In addition to climbing back to .500 on the season, the Bucs scored more points (45) than they had in any game since their 48-21 win over the Raiders in Super Bowl XXXVII, nearly 13 years ago. Winston's five touchdown passes tied an NFL rookie record. Doug Martin collected 200-plus rushing yards for the first time since November 2012. And Tampa Bay placed itself squarely in the playoff race.
After two consecutive seasons at the bottom of the league rankings, how has Tampa Bay's offense turned itself into a top-10 unit fueling a surprising postseason push? I took to the All-22 Coaches Film to find out -- and discovered an emerging franchise quarterback and supporting cast rounding into a dynamic group under coordinator Dirk Koetter's direction. Here are three reasons why the offense is groovin' headed down the stretch:
1) Jameis Winston is playing like the No. 1 overall pick.
Whenever a team expends a top-five pick on a prospect, coaches and scouts expect him to develop into a transcendent star. Any quarterback taken with the No. 1 overall choice -- as Winston was this year -- must grow into a franchise player who can lead his team to the postseason consistently.
I reviewed Winston's progress over the first 10 games of the season, and it is apparent not only that the rookie passer has the goods to grow into a franchise quarterback, but that he is the charismatic leader Tampa Bay needs to become a perennial playoff contender. Winston has helped the Buccaneers win four of their past six games, exhibiting better poise, patience and efficiency from the pocket. The rookie has completed 60.7 percent of his passes and amassed a touchdown-to-interception ratio of 9:2 during that span. Most importantly, he has avoided the big mistake and shown better ball security in recent weeks.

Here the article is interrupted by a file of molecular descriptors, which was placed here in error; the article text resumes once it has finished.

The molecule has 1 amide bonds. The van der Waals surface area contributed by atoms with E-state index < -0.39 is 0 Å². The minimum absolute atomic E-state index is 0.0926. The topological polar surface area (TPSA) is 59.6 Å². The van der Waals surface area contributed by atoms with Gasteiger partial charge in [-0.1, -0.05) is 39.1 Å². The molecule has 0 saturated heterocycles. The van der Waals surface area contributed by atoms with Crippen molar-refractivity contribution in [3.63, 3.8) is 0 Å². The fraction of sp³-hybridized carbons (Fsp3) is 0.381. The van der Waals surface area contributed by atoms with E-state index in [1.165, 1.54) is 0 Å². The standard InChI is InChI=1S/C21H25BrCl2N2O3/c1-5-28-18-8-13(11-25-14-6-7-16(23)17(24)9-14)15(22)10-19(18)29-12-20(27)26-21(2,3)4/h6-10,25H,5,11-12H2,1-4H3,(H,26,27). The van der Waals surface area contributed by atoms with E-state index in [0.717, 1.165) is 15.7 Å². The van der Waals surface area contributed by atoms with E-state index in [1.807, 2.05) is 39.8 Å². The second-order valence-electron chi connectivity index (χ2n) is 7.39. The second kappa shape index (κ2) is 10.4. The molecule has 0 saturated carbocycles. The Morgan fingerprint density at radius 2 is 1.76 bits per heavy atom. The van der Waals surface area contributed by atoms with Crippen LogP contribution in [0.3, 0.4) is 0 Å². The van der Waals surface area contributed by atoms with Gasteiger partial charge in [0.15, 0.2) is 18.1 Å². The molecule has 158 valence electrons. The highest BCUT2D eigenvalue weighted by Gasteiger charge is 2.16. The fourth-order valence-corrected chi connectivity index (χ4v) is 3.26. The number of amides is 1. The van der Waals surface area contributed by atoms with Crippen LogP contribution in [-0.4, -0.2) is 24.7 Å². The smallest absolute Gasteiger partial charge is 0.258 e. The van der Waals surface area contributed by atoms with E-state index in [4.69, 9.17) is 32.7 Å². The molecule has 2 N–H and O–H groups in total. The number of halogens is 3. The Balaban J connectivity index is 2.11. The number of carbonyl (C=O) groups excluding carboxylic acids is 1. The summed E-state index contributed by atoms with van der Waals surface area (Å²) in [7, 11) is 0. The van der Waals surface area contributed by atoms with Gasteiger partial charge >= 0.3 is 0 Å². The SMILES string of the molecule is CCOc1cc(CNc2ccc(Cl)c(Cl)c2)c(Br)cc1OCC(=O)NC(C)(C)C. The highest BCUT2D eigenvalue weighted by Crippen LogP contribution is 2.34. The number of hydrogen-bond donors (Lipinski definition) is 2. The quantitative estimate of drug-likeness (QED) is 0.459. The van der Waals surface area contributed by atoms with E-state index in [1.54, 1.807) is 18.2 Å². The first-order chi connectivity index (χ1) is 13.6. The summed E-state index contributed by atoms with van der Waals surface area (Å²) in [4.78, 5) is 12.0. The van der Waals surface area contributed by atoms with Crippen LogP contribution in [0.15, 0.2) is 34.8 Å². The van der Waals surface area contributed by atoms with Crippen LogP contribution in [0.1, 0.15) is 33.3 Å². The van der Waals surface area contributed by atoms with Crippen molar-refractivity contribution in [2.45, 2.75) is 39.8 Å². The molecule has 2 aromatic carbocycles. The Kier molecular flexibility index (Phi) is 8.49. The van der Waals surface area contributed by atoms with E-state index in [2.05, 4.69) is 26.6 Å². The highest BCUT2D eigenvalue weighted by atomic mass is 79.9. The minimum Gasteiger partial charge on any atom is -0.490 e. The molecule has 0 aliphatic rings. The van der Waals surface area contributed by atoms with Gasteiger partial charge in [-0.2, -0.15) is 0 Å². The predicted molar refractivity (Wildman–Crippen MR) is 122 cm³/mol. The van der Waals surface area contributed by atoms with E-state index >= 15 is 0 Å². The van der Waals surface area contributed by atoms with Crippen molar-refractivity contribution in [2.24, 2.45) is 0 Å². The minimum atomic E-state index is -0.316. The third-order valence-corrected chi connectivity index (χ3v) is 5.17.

From a scouting perspective, Winston is a classic pocket passer with terrific timing and anticipation. He possesses exceptional arm strength, exhibiting tremendous zip and velocity on pinpoint throws between the numbers. The All-22 Coaches Film from the Buccaneers' Week 11 win over the Philadelphia Eagles includes several examples of Winston's superb anticipation and timing.
Consider Vincent Jackson's 13-yard touchdown in the second quarter, which you can see below. Jackson is positioned on the left at X, on the back side of an ace wing formation. He is instructed to run a quick slant against three-deep coverage. Winston executes a three-step drop and delivers a pinpoint pass to the Pro Bowl receiver, a dart between multiple defenders inside the numbers for the touchdown. Notice how the ball comes out of his hand well before the break, as Winston delivers an accurate throw to a spot (TO VIEW THE PLAY, SCROLL LEFT TO RIGHT ON THE IMAGE BELOW):
In addition to exhibiting terrific timing, Winston has shown excellent touch on intermediate throws. He has a great feel for dropping the ball in the bucket, particularly on seam routes in the red zone. In the play below, also from that win over the Eagles, the Buccaneers are aligned in a dubs formation, with Russell Shepard positioned in the slot. Adam Humphries will fake a tunnel screen, with Shepard bluffing a block before heading up the field on a seam route. Winston reads the flat defender and delivers a pinpoint pass to Shepard in the back of the end zone, putting the ball in the perfect spot along the end line (TO VIEW THE PLAY, SCROLL LEFT TO RIGHT ON THE IMAGE BELOW):
Koetter is taking advantage of Winston's anticipation skills by featuring a number of in-breaking routes (digs and skinny posts) between the numbers. These not only require timing and anticipation, but the quarterback must also have the courage to let the ball fly between multiple defenders.
The video clip to the right showcases Winston's skills as an anticipation passer. He delivers a perfect dart to Mike Evans on a dig route well before the receiver comes out of his break. With the slot receiver clearing the zone on a seam route, Winston releases the ball when the defender expands, attacking a huge void in the middle of the field; this results in a 68-yard pickup.
Winston is known for his passing skills, but he's also shown better than anticipated running skills. He has already tallied four rushing touchdowns and given the offense an added dimension with his ability turn the corner on bootlegs or improvised scrambles. With Koetter willing to incorporate a few movement-based concepts, the Buccaneers' offense gives opponents problems with a multi-dimensional approach. For a team looking to make a run at a coveted playoff spot, Winston's growth as a playmaker could be the difference down the stretch.
2) Mike Evans and Vincent Jackson are ideal perimeter weapons.